A sudden cardiac crisis hit Liza Barnes in the most innocent of settings — as she decorated for a fifth-grade Valentine’s Day dance in 2016 at the Sacramento public school where she works as a program manager.
“I was going full steam but losing steam,” said Barnes, now 48. “I felt like a ball of fire was in my right ear. I was just going to rest in the nurse’s office for a few minutes. But the principal called my daughter, who got me to the ER.”
Barnes was in the middle of a life-threatening aortic dissection, which can start in any part of the aorta but in her case was just above the heart.
“What Liza experienced is one of the true emergencies for heart surgeons,” said Joseph Huh, MD, the chief of Cardiac Surgery for Kaiser Permanente in the Sacramento area who operated on Barnes.
Barnes presented at the South Sacramento Emergency Department with very high blood pressure. A CAT scan showed a tear in the aorta.
“I asked for medicine so I could go home,” Barnes remembered. “But the ER physician [ John Wong, MD] came in and said there was a team waiting for me to go into surgery.”
Barnes met Dr. Huh for the first time in the operating room. Frightened yet surrounded by her 2 adult children, mother, and husband, she said they only had time for a quick prayer.
Dr. Huh is 1 of 3 heart surgeons performing the risky aortic dissection surgeries on Kaiser Permanente patients in the Sacramento area, with other surgeons based in Kaiser Permanente heart surgery centers in Santa Clara and San Francisco.
“They call the aortic dissection ‘the great masquerader,’ because it can mimic many other health crises, such as heart attack, stroke, acute abdomen blockage, or even leg circulation blockage,” Dr. Huh said.
As a result, a quick, accurate diagnosis such as Barnes experienced saves lives.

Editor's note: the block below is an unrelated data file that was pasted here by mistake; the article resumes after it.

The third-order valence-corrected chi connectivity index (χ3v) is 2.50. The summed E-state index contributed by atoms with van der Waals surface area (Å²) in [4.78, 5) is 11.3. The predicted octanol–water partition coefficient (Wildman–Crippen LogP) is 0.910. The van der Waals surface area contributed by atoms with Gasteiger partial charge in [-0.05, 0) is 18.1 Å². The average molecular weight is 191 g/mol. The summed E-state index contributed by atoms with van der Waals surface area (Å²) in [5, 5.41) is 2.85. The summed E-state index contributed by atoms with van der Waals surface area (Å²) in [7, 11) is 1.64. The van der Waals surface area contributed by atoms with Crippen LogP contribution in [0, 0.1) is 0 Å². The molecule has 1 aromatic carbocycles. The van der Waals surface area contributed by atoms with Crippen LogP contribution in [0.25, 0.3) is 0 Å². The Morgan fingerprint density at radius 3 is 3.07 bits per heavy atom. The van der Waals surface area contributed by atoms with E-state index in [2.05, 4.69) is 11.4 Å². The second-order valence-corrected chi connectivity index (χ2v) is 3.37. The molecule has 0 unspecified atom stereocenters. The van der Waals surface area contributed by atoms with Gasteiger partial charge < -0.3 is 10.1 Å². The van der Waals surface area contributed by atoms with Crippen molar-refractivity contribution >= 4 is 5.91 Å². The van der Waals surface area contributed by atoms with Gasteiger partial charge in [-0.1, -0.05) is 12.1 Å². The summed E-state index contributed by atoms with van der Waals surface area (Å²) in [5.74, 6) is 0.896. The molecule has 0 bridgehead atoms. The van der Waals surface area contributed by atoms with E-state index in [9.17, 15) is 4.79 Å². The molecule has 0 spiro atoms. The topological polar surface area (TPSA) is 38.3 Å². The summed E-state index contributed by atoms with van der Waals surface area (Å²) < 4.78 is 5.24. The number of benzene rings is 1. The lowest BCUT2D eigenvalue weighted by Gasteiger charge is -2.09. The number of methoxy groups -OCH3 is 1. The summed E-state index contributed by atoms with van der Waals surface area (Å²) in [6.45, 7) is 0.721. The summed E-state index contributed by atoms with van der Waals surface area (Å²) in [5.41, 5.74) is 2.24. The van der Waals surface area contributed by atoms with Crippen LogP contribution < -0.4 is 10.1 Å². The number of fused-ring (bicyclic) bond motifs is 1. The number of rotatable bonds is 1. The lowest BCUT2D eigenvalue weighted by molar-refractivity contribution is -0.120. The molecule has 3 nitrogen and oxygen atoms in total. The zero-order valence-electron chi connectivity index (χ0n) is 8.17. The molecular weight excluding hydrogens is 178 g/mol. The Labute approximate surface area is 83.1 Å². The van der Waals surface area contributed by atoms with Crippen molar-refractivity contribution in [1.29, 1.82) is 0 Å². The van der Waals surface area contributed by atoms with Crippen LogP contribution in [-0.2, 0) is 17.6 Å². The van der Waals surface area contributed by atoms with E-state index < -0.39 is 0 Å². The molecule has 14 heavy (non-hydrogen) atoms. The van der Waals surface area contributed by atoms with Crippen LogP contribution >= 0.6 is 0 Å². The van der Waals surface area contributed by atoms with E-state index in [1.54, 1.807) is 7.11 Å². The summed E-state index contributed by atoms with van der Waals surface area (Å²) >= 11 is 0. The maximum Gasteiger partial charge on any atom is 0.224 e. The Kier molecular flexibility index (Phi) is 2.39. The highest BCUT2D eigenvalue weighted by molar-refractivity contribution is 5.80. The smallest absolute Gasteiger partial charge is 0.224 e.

Dr. Huh operated on Barnes for 9 hours — administering drugs to reduce blood pressure and heart rate, removing damaged sections of the aorta, and finishing with a sophisticated valve-sparing root reconstruction.
Barnes woke up to her husband leaning over her, crying with relief.
Healing with a scar in the middle of her chest, Barnes spent 2 weeks in the hospital. Essentials such as breathing and walking were difficult since the surgery essentially shut down her body’s heart, lungs, and circulation for the length of the heart repair.
Finally at home again, Barnes adjusted to monitoring her health with a blood pressure cuff and medications. She returned to work in June 2016. In addition to crediting Dr. Huh and her nurses, Barnes thinks being around her grandchildren and the schoolkids healed her: “Kid energy is the best energy.”
Her follow-up care brought Barnes into Kaiser Permanente’s Thoracic Aortic Program, which includes a surveillance database for lifetime monitoring of patients at risk of crises (typically those with existing aneurysms or a family history) or those such as Barnes who suffered surprise events. With an integrated health care model, the program brings together the many specialists needed in comprehensive care: geneticists, emergency physicians, cardiologists, surgeons, and primary care physicians.
In addition to her regular checkups, Barnes rests easy knowing Dr. Huh is keeping an eye on her progress via her electronic health record.
“We have a breadth of a program that can personalize aortic care depending upon a person’s needs,” Dr. Huh said. “We have our patients covered — from preventive care to non-invasive endovascular procedures to the most complex heart and aortic surgeries.”